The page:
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Athletic-related projects on the drawing board for the Grady County School System currently remain on the back burner as system officials continue to push projects related to academics to the front of the list.
Grady County School System superintendent, Dr. Kermit Gilliard, has previously told the board that his recommendation would always be to finance the projects that impact academics and the core mission of the system before spending sales tax dollars on athletic-related projects.
On Tuesday night, the superintendent updated the board on the facilities project list, but he also said, “We don’t have to go in this order if you (the board) want a different order.”
Dr. Gilliard said having an adequate supply of money was also an issue and was primary in his decision making.
Board member Jeff Worsham said there are some athletic projects that, in his opinion, are needed, and he urged the board to move forward with them.
Included on the project list related to athletics is improvements to West Thomas stadium, new lighting for the baseball and softball complex at Cairo High School, as well as a new track and soccer field at C.H.S. Those projects alone are projected to cost approximately $3.8 million. The improvements at the football stadium include a replacement of the turf, improved lighting and new visitors bleachers.
Over the five-year life of the Education Special Purpose Local Option Sales Tax (ESPLOST), school system officials predict the system could collect nearly $14 million if collections remain as strong as they have been since the beginning of collections. In the most recent ESPLOST, the system collected approximately $12 million, according to Dan Broome, finance officer for the school system.
Another sports related project that has been put on the list for a projected start date of July 2022 is a swimming pool at C.H.S. This project dates back many years when it was approved by the voters as a City of Cairo and Grady County joint project. Originally, the aquatic center was to be built at Barber Park, however, the city and county have transferred the nearly $800,000 that was collected in sales taxes earmarked for the project to the school system.
Dr. Gilliard is anticipating investing approximately $2.2 million in ESPLOST revenue to complete the project in June 2023.
The superintendent also reminded the board that the ESPLOST runs through 2025. “This is just the beginning of the tax,” he said.
Broome said it was important to note that the projected costs of the individual projects became less realistic the longer it takes to actually begin work.
Dr. Gilliard reported Tuesday night that a property owner has offered an existing structure that could be used to house the Grady Education Center. Currently, the superintendent was projecting spending $2.5 million on the project with an anticipated construction start date of January 2021.
However, if the board can come to terms on the purchase of the building that has been offered for sale, Dr. Gilliard is hopeful much of that $2.5 million could be made available for other projects.
Board member John White asked if Dr. Gilliard or Broome had any idea what would be needed in terms of revenue to support sports programs at the schools since the football program was not going to generate the revenue it has in the past due to COVID-19.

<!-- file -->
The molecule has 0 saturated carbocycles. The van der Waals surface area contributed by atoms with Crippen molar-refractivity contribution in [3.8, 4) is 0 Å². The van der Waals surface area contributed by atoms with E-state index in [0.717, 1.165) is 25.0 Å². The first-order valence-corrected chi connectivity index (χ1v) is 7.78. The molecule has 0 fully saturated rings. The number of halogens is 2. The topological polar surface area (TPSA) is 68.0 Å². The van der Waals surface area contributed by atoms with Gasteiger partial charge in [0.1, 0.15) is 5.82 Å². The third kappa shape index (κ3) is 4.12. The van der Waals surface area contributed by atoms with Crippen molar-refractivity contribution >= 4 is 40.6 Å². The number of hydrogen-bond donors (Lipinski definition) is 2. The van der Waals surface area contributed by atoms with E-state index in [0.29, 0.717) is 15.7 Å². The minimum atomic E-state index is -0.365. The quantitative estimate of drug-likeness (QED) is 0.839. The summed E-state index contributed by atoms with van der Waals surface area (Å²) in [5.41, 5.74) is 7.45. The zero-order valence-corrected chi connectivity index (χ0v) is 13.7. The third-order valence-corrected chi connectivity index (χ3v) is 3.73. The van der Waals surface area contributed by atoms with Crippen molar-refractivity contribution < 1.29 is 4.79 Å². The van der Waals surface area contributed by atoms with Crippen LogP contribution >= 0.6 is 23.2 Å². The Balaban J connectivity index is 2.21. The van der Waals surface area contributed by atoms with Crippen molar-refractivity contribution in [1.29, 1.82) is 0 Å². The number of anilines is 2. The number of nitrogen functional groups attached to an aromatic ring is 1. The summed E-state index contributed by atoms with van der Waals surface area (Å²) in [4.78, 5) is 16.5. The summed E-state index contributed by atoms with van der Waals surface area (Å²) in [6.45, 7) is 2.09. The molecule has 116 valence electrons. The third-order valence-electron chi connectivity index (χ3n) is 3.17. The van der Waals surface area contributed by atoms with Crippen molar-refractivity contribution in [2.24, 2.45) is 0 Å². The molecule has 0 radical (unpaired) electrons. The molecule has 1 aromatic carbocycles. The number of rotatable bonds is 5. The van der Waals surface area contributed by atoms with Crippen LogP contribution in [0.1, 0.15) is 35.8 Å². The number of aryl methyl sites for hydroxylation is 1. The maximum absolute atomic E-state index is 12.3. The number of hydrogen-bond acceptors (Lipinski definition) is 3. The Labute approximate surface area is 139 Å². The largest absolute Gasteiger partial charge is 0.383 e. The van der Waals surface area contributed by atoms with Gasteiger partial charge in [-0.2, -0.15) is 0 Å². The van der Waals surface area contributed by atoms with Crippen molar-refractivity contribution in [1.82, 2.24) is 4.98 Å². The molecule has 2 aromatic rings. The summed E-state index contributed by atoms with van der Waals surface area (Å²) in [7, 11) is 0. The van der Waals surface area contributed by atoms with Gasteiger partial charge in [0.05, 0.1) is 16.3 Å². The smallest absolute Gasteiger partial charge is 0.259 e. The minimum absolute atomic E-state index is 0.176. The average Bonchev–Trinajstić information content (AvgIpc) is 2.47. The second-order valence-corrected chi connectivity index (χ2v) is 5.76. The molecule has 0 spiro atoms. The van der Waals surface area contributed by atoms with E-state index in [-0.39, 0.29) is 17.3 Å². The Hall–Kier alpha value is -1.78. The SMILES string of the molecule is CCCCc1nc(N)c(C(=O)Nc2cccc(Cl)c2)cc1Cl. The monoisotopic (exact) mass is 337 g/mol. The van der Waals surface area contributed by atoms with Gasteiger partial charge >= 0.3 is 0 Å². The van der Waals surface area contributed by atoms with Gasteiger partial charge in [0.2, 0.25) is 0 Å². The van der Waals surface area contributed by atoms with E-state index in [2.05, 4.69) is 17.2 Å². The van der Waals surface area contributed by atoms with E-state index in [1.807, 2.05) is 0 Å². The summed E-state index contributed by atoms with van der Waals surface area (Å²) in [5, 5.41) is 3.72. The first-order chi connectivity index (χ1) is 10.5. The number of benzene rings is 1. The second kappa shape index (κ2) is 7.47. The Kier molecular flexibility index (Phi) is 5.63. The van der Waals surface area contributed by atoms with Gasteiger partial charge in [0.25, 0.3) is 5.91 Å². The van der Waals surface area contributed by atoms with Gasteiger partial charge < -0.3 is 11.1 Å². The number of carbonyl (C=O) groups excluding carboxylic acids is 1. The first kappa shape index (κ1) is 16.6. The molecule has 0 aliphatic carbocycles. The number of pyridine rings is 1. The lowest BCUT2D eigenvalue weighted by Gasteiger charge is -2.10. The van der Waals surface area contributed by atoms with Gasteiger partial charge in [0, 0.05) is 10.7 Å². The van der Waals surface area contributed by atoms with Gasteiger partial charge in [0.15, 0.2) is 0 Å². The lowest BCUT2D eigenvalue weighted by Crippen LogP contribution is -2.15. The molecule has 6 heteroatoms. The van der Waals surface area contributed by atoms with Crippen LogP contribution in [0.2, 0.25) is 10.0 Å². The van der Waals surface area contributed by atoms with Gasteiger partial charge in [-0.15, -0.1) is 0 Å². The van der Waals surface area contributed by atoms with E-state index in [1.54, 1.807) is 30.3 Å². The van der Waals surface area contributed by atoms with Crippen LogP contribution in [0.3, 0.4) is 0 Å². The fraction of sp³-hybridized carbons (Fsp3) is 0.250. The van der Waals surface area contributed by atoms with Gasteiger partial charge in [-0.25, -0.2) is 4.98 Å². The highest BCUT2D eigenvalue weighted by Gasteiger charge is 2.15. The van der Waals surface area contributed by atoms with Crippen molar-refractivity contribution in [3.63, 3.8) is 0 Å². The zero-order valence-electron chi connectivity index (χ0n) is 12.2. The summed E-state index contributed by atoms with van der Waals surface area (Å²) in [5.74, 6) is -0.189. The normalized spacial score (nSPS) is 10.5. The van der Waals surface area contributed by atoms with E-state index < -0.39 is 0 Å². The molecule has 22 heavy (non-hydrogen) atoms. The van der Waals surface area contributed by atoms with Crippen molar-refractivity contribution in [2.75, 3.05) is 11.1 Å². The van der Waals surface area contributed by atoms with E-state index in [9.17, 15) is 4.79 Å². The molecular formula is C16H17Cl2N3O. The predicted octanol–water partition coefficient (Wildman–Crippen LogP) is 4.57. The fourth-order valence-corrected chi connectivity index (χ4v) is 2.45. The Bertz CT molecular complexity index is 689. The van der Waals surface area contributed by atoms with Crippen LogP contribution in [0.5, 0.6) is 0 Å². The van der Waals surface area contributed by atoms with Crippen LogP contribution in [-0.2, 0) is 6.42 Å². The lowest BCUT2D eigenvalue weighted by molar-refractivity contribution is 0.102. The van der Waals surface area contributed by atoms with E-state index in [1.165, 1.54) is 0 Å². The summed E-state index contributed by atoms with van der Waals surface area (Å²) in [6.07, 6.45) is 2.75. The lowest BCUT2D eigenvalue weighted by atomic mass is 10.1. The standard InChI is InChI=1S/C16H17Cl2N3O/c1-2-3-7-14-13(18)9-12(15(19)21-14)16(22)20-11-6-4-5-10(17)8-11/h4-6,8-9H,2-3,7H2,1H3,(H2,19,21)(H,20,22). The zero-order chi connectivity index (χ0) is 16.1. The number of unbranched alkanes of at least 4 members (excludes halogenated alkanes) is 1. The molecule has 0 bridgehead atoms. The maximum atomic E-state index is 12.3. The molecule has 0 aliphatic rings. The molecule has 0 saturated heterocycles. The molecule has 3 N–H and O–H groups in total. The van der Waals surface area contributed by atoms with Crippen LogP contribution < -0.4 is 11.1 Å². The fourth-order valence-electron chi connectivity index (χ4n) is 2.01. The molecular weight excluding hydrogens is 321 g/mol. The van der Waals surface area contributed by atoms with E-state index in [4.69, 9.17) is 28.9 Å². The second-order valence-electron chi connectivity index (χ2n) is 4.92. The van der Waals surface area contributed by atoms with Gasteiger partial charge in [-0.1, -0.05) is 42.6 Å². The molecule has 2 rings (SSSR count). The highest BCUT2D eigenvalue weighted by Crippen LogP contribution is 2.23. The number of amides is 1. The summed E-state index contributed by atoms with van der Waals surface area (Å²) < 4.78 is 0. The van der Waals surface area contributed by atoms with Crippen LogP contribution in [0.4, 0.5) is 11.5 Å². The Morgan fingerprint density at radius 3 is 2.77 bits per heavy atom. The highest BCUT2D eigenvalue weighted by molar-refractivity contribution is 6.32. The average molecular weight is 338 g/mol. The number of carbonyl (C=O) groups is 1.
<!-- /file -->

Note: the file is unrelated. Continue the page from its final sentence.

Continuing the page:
“We haven’t had that discussion, but I can tell you that the athletic department is doing everything possible to make it without additional support. “We are limited as to what we can do other than with ESPLOST anyway,” Dr. Gilliard said.
The superintendent also praised the fundraising efforts of the Syrupmaker Touchdown Club. “They have done a tremendous job of fundraising,” he said.
“It could get ugly by the end of the (school) year,” board member White said.
White also asked what the plans were for the basketball season. Dr. Gilliard said that he had heard of “some crazy rules” that were being proposed, but that he had not seen anything in writing as of Tuesday.
The board met in a closed door session for the superintendent to brief the board on the real estate offer that had been extended to the board regarding the Grady Education Center. No action was taken Tuesday night, but Dr. Gilliard told The Messenger he anticipates a decision could be made by the November board meeting, if not earlier.
The first project on the list that was updated this week, is the new Northside Elementary School cafeteria/kitchen. The system earned approximately $300,000 from the state for the project and the remaining $1.2 million is being paid out of ESPLOST 4 funds. The current ESPLOST is #5.
Board member Gerald Goosby asked if that project was on schedule. Dr. Gilliard said actually it appears the construction will be completed by December and depending on the delivery and installation of some equipment, the new facility could be opened in January, two months prior to the March 2021 completion date.
The second project on the list is the projected $7.1 million renovation of Eastside Elementary School. For that project, the state is kicking in $3.1 million and the additional $4 million will come out of ESPLOST 5 funds.
“We are hoping to begin work in November, but site work may begin ahead of November,” Dr. Gilliard said. The Eastside project includes new administrative offices, classrooms, media center and cafeteria/kitchen. If all goes to plan, the project will wrap up next August.
The Shiver Elementary School gym is the third project on the list and system officials are waiting for the go-ahead from the state to begin construction. According to Dr. Gilliard, the pad for the new facility has been poured. There is $900,000 from ESPLOST 4 earmarked for this project.
Other projects include improvements at Whigham and Southside Elementary Schools.